Pneumatic massage therapy refers to the use of pneumatic devices to reduce edema. Here, a sleeve with multiple cuffs is applied over the edematous limb and compressed air is sent into the sleeve. By systematically inflating and deflating the various cuffs, pressure is applied to the sub cutaneous tissue in a wavelike pattern, facilitating lymph drainage.

Following massage, the area is bandaged, using low-stretch bandages to increase tissue pressure, support the connective tissue, and maintain the reduction obtained from the massage. Active exercise programs specifically designed to clear proximal areas prior to distal areas further help drain lymph. At times, a pneumatic pump (mercury compression pump) may be used to assist drainage.

Contraindications to Lymph Drainage Techniques

  • Acute inflammation as a result of infection
  • Untreated cancer with metastasis
  • Allergic reactions
  • Recent thrombosis
  • Cardiac failure

    Main causes of edema

  • Kidney problems
  • Renal vein thrombosis
  • Diabetes
  • Systemic lupus erythematosus
  • Amyloid disease
  • Sodium retention
  • Action of antidiuretic hormone

    Bilateral edema of the legs causes

  • Kidney failure
  • Cardiac failure
  • Cirrhosis of the liver
  • Anaemia
  • Venous stagnation
  • Faulty muscular tone
  • Premenstrual oedema
  • Prolonged standing or sitting
  • Hot climate
  • Carcinoma
  • Prolonged bed rest
  • Lack of movement e.g. in the rheumatoid arthritic patient
  • Obstruction of lymph flow e.g. in cancer of the lymph nodes in lymphoedema
  • Hereditary e.g. in Milroy’s disease
  • Fatty deposits e.g. in lipoedema
  • Retention of sodium due to: action of antidiuretic and water hormone from posterior pituitary ●Obstruction of the inferior due to: tumour, ovarian cyst, vena cava enlarged uterus in pregnancy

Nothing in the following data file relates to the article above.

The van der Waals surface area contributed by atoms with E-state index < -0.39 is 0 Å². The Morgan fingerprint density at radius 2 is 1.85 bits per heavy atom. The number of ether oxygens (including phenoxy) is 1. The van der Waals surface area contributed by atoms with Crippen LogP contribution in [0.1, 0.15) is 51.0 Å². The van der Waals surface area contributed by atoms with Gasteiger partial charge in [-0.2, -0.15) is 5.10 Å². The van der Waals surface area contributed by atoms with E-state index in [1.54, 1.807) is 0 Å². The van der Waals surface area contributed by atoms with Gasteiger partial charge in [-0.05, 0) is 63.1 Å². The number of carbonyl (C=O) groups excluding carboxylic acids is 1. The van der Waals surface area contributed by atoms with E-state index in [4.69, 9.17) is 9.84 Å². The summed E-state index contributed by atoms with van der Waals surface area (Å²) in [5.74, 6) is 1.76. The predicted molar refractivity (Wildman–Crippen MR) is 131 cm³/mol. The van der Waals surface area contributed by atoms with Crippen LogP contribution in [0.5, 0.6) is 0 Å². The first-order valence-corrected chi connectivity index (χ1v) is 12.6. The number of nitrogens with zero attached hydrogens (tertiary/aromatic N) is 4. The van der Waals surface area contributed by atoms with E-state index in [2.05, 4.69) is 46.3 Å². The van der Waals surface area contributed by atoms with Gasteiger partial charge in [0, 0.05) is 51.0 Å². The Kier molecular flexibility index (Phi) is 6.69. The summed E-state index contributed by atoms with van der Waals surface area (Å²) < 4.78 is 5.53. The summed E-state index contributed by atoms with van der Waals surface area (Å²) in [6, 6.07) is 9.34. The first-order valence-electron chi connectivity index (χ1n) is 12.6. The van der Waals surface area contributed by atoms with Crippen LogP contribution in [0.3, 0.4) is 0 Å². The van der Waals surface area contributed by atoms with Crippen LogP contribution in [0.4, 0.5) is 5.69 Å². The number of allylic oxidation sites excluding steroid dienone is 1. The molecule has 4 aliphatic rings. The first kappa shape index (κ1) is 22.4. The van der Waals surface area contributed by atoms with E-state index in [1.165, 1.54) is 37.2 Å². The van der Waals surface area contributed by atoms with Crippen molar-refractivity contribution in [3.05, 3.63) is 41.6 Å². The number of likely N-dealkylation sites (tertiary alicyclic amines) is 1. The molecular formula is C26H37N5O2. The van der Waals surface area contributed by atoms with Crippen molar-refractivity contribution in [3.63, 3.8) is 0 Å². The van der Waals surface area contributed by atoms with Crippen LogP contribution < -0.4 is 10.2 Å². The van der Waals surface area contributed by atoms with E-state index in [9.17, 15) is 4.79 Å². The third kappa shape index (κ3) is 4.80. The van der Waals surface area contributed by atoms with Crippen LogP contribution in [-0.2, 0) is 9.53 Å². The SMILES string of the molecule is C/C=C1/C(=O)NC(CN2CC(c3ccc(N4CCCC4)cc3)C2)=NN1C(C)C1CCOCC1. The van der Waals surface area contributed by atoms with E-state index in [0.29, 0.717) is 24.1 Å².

Unilateral edema of the leg causes
  • Thrombosis
  • Embolism
  • Thrombophlebitis


  • Other techniques, which can help the lymph system are:
  • -deep breathing exercises
  • -upper and lower limb exercises
  • -using a brush with the direction of the lymph system on your skin
  • – swimming
  • – Pneumatic devices
  • – kinesiotape, bandaging

Naturopathic Healing can help your lymph system. Naturopathic Healing is offering lymphatic drainage massage with combination with exercises and kinesiotape.

Lymphatic Mapping and Probe Applications in Oncology
The Massage Connection ANATOMY AND PHYSIOLOGY- Kalyani Premkumar

ACL /Anterior Cruciate Ligament/ REHAB

ACL /Anterior Cruciate Ligament/

ACL /Anterior Cruciate Ligament/ is a dense connective tissue located right in the heart of the knee joint. Has two bundles: Anterior medial bundle and Posterior lateral bundle, which provide stability in the knee in internal and external rotation. ACL helps to connect your thighbone /femur/ to your shinbone /tibia/.